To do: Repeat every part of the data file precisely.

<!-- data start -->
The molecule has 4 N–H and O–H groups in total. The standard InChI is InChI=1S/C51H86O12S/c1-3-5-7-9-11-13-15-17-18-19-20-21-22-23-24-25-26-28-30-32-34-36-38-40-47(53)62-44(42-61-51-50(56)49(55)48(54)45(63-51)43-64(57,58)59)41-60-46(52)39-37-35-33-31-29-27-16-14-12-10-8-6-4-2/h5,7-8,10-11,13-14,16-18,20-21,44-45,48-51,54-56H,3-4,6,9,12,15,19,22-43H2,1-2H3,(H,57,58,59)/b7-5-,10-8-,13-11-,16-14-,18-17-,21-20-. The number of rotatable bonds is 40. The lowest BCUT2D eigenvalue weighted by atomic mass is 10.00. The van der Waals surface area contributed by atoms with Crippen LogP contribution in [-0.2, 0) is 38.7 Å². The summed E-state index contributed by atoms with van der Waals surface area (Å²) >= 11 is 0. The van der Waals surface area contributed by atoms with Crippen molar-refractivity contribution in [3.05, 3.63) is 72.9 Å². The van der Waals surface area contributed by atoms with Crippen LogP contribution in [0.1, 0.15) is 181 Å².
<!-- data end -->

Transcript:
The molecule has 4 N–H and O–H groups in total. The standard InChI is InChI=1S/C51H86O12S/c1-3-5-7-9-11-13-15-17-18-19-20-21-22-23-24-25-26-28-30-32-34-36-38-40-47(53)62-44(42-61-51-50(56)49(55)48(54)45(63-51)43-64(57,58)59)41-60-46(52)39-37-35-33-31-29-27-16-14-12-10-8-6-4-2/h5,7-8,10-11,13-14,16-18,20-21,44-45,48-51,54-56H,3-4,6,9,12,15,19,22-43H2,1-2H3,(H,57,58,59)/b7-5-,10-8-,13-11-,16-14-,18-17-,21-20-. The number of rotatable bonds is 40. The lowest BCUT2D eigenvalue weighted by atomic mass is 10.00. The van der Waals surface area contributed by atoms with Crippen LogP contribution in [-0.2, 0) is 38.7 Å². The summed E-state index contributed by atoms with van der Waals surface area (Å²) >= 11 is 0. The van der Waals surface area contributed by atoms with Crippen molar-refractivity contribution in [3.05, 3.63) is 72.9 Å². The van der Waals surface area contributed by atoms with Crippen LogP contribution in [0.1, 0.15) is 181 Å².